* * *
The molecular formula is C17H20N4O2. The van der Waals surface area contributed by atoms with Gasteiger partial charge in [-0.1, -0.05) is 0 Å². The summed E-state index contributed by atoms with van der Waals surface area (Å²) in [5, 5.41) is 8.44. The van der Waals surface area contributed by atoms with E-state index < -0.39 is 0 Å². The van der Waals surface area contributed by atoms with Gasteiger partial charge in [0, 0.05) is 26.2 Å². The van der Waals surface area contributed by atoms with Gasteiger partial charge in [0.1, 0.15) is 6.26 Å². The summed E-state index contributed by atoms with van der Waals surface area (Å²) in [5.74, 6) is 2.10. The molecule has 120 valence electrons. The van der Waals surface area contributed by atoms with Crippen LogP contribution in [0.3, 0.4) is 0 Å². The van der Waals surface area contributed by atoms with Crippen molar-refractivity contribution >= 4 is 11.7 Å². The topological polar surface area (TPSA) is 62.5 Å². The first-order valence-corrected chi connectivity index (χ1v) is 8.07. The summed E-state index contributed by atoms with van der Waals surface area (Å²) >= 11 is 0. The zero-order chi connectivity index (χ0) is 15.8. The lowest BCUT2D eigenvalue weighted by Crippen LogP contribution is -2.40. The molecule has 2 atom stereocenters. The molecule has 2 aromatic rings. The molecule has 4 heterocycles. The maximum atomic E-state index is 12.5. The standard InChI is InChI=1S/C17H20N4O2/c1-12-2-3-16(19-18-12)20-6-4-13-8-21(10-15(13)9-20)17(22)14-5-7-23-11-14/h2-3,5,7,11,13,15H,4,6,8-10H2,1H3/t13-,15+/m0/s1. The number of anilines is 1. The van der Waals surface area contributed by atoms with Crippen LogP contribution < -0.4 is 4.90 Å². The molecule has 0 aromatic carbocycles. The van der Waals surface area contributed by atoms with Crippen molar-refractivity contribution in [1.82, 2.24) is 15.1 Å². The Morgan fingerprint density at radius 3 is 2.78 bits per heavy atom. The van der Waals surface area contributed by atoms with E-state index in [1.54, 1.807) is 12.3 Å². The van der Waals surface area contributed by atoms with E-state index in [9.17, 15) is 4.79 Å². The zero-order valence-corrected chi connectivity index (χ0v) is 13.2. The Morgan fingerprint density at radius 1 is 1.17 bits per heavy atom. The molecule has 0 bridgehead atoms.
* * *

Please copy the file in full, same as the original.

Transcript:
The molecular formula is C17H20N4O2. The van der Waals surface area contributed by atoms with Gasteiger partial charge in [-0.1, -0.05) is 0 Å². The summed E-state index contributed by atoms with van der Waals surface area (Å²) in [5, 5.41) is 8.44. The van der Waals surface area contributed by atoms with E-state index < -0.39 is 0 Å². The van der Waals surface area contributed by atoms with Gasteiger partial charge in [0, 0.05) is 26.2 Å². The van der Waals surface area contributed by atoms with Gasteiger partial charge in [0.1, 0.15) is 6.26 Å². The summed E-state index contributed by atoms with van der Waals surface area (Å²) in [5.74, 6) is 2.10. The molecule has 120 valence electrons. The van der Waals surface area contributed by atoms with Crippen LogP contribution in [0.3, 0.4) is 0 Å². The van der Waals surface area contributed by atoms with Crippen molar-refractivity contribution >= 4 is 11.7 Å². The topological polar surface area (TPSA) is 62.5 Å². The first-order valence-corrected chi connectivity index (χ1v) is 8.07. The summed E-state index contributed by atoms with van der Waals surface area (Å²) >= 11 is 0. The zero-order chi connectivity index (χ0) is 15.8. The lowest BCUT2D eigenvalue weighted by Crippen LogP contribution is -2.40. The molecule has 2 atom stereocenters. The molecule has 2 aromatic rings. The molecule has 4 heterocycles. The maximum atomic E-state index is 12.5. The standard InChI is InChI=1S/C17H20N4O2/c1-12-2-3-16(19-18-12)20-6-4-13-8-21(10-15(13)9-20)17(22)14-5-7-23-11-14/h2-3,5,7,11,13,15H,4,6,8-10H2,1H3/t13-,15+/m0/s1. The number of anilines is 1. The van der Waals surface area contributed by atoms with Crippen LogP contribution < -0.4 is 4.90 Å². The molecule has 0 aromatic carbocycles. The van der Waals surface area contributed by atoms with Crippen molar-refractivity contribution in [1.82, 2.24) is 15.1 Å². The Morgan fingerprint density at radius 3 is 2.78 bits per heavy atom. The van der Waals surface area contributed by atoms with E-state index in [1.54, 1.807) is 12.3 Å². The van der Waals surface area contributed by atoms with E-state index in [9.17, 15) is 4.79 Å². The zero-order valence-corrected chi connectivity index (χ0v) is 13.2. The Morgan fingerprint density at radius 1 is 1.17 bits per heavy atom. The molecule has 0 bridgehead atoms.